Investigator: David Nanus, MD–Professor of Medicine, Professor of Urology, Mark W. Pasmantier Professor of Hematology and Oncology in Medicine at Weill Cornell Medical College
Circulating Tumor Cell Biomarker Discovery of Taxotere Response
Docetaxel (Taxotere) chemotherapy is the standard first line treatment for patients with castrate resistant prostate cancer (CRPC). Data from Dr. Nanus’s laboratory shows that Taxotere works in part by freezing cell movement which promotes cell death, and by inhibiting the androgen receptor, which is considered the most important therapeutic target of prostate cancer. However, some patients do not respond to Taxotere treatment. The challenge is to identify these patients before Taxotere treatment. Circulating tumor cells (CTCs), renegade cells that have broken off of the primary tumor and entered the blood stream, provide researchers with easy access to a patients’ tumor cells. However, in comparison to the number of blood cells in blood these CTCs represent a very small fraction making it difficult to isolate such rare cells. The goal of this award proposal was to develop novel CTC capture technology that can efficiently capture viable CTCs to enable molecular interrogation.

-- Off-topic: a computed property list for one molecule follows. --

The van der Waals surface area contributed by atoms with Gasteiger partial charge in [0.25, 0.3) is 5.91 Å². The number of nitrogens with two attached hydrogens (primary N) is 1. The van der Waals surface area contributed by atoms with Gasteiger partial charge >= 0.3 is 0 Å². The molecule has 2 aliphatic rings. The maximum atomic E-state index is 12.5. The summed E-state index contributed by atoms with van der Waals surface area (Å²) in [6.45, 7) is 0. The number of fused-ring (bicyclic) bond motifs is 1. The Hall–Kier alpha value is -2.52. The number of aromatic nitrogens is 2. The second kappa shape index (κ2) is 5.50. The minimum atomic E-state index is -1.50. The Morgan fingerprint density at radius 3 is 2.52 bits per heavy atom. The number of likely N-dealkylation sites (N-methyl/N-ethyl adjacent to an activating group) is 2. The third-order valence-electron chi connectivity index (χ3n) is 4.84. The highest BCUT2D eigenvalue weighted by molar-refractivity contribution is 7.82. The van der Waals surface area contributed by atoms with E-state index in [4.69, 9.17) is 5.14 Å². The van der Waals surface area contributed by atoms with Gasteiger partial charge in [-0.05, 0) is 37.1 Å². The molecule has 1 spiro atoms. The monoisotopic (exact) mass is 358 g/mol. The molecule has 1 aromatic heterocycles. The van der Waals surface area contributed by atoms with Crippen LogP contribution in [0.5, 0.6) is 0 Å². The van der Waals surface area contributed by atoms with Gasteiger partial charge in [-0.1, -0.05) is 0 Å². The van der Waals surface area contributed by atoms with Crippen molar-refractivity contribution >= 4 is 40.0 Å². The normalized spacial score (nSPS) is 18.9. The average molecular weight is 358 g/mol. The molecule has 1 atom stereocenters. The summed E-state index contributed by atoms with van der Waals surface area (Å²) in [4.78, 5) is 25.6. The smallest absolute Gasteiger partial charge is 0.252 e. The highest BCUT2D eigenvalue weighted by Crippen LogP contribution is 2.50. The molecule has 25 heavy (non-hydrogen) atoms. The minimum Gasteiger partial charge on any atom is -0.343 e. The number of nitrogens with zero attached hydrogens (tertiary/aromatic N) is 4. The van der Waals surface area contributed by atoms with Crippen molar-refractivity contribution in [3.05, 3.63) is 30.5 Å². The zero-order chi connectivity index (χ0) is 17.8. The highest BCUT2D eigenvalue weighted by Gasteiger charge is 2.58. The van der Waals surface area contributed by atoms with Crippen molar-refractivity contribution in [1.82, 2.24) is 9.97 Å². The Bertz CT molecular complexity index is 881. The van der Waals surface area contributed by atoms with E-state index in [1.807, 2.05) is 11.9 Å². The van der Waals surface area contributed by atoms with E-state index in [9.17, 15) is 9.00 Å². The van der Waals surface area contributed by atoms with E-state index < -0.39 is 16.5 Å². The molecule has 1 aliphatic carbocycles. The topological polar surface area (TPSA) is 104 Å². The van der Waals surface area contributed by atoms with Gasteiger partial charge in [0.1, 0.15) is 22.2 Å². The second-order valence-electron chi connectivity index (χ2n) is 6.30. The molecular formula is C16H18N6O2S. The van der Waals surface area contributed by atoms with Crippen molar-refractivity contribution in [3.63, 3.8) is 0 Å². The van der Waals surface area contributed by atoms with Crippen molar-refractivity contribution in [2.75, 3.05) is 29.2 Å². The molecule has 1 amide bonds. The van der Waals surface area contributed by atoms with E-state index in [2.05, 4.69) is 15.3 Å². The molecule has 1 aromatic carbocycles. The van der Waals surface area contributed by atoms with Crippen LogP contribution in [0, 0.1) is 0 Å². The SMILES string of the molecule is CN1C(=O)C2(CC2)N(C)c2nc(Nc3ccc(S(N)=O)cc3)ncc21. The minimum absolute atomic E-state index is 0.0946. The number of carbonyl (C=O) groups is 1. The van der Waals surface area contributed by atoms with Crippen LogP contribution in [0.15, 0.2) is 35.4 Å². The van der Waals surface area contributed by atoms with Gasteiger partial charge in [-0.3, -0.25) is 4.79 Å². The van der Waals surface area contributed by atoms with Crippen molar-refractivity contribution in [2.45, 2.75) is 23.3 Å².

Dr. Nanus and colleagues have successfully designed a CTC capture device capable of isolating ~85% of the total CTCs found in blood. Moreover, the team has also extracted data from these captured CTCs that may inform clinicians about whether a particular patient will be sensitive or insensitive to Taxotere treatment. Dr. Nanus and colleagues are currently testing this device and their CTC analysis protocol for Taxotere sensitivity in a prospective clinical trial at multiple sites including Weill Cornell.
Terms to know from this article:
Docetaxel is the first FDA-approved chemotherapy for advanced prostate cancer. This medicine is in a class of medications called taxanes. It works by blocking cell division which results in cancer cell death.
A type of hormone that promotes the development and maintenance of male sex characteristics.
A mass of excess tissue that results from abnormal cell division. Tumors perform no useful body function. They may be benign (not cancerous) or malignant (cancerous).